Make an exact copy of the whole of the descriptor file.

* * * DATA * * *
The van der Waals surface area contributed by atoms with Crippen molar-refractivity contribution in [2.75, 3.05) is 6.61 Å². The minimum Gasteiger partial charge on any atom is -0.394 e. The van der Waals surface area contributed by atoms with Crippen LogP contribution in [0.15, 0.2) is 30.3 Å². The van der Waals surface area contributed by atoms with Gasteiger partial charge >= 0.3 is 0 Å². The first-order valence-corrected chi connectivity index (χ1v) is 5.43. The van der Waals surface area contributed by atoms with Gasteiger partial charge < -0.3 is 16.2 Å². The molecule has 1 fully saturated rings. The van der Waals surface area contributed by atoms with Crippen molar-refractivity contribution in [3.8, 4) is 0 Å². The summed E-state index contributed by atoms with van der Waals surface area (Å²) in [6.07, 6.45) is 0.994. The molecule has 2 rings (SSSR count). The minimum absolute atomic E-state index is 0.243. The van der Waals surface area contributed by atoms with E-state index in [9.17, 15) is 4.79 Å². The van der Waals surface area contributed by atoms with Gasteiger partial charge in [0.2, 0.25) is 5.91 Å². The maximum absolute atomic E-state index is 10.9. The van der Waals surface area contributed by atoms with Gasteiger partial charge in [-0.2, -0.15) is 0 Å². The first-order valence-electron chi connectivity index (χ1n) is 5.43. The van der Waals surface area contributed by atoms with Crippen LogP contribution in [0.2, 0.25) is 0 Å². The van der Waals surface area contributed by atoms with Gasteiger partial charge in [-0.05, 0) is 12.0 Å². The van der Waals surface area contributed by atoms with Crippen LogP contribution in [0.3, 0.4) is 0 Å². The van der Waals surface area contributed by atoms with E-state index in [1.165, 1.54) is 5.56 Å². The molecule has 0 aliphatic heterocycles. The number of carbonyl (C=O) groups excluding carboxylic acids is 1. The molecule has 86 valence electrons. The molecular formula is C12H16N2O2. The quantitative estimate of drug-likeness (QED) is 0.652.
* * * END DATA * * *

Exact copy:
The van der Waals surface area contributed by atoms with Crippen molar-refractivity contribution in [2.75, 3.05) is 6.61 Å². The minimum Gasteiger partial charge on any atom is -0.394 e. The van der Waals surface area contributed by atoms with Crippen LogP contribution in [0.15, 0.2) is 30.3 Å². The van der Waals surface area contributed by atoms with Gasteiger partial charge >= 0.3 is 0 Å². The first-order valence-corrected chi connectivity index (χ1v) is 5.43. The van der Waals surface area contributed by atoms with Gasteiger partial charge < -0.3 is 16.2 Å². The molecule has 1 fully saturated rings. The van der Waals surface area contributed by atoms with Crippen molar-refractivity contribution in [3.8, 4) is 0 Å². The summed E-state index contributed by atoms with van der Waals surface area (Å²) in [6.07, 6.45) is 0.994. The molecule has 2 rings (SSSR count). The minimum absolute atomic E-state index is 0.243. The van der Waals surface area contributed by atoms with E-state index in [9.17, 15) is 4.79 Å². The van der Waals surface area contributed by atoms with Gasteiger partial charge in [0.2, 0.25) is 5.91 Å². The maximum absolute atomic E-state index is 10.9. The van der Waals surface area contributed by atoms with Gasteiger partial charge in [-0.2, -0.15) is 0 Å². The first-order valence-electron chi connectivity index (χ1n) is 5.43. The van der Waals surface area contributed by atoms with Crippen LogP contribution in [0.2, 0.25) is 0 Å². The van der Waals surface area contributed by atoms with Gasteiger partial charge in [-0.05, 0) is 12.0 Å². The van der Waals surface area contributed by atoms with Crippen LogP contribution in [0.3, 0.4) is 0 Å². The van der Waals surface area contributed by atoms with E-state index in [1.165, 1.54) is 5.56 Å². The molecule has 0 aliphatic heterocycles. The number of carbonyl (C=O) groups excluding carboxylic acids is 1. The molecule has 86 valence electrons. The molecular formula is C12H16N2O2. The quantitative estimate of drug-likeness (QED) is 0.652.